Utility CEO puts focus on storm damage control
BERLIN, Conn. (AP) -- The new chief executive of Northeast Utilities said Wednesday that New England’s largest utility has its work cut out for it following two storms last year that damaged power lines and the company’s reputation.
CEO Thomas J. May told reporters he is reassuring customers and regulators that Northeast Utilities has learned from last year’s problems that resulted from a tropical storm in late August and a freak snow storm two months later. Hundreds of thousands of customers were without power for as long as 11 days after the October storm.
"We just have to win back the hearts and souls," he said.
May also is meeting with employees to boost morale.
"They got no sleep for two weeks and people say, ‘You’re a bum,’ " he said. "That’s a tough thing."
May previously headed Boston-based NStar, which was bought for $5 billion by Northeast Utilities. He broke from precedent, meeting reporters in a 30-minute question-and-answer session at Northeast Utilities’ sprawling campus in Berlin as part of an effort to reach out to its 3.5 million electric and gas customers and regulators in Connecticut and Massachusetts.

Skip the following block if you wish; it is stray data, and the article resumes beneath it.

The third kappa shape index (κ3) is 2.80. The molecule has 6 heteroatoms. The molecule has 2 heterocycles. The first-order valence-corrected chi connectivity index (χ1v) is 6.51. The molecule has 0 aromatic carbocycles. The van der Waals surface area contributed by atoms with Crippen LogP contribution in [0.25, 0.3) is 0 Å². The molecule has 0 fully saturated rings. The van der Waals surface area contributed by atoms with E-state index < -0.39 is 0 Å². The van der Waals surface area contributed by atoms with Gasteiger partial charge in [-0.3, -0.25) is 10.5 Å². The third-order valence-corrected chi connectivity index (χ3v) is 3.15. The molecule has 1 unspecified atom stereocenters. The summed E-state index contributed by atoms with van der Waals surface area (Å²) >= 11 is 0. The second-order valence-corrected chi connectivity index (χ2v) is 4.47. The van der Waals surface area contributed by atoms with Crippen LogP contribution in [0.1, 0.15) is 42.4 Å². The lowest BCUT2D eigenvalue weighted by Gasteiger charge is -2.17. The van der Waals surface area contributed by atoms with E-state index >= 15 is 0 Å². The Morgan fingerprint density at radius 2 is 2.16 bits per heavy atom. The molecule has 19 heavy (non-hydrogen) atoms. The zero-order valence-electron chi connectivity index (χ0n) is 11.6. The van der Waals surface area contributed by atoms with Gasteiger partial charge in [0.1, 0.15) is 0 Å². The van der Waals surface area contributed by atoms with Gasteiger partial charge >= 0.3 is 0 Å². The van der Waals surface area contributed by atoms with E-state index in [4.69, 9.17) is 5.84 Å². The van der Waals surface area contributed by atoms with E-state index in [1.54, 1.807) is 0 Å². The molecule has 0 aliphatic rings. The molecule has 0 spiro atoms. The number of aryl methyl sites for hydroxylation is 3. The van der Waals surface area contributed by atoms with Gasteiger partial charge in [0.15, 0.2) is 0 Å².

May said recently enacted legislation requiring performance standards for emergency preparation and service restoration will have costs, but it’s too early to know what they are.
And he refused to criticize his predecessors over the power outages.
"I do not want to Monday morning quarterback anyone," he said. "It was a horrendous situation."
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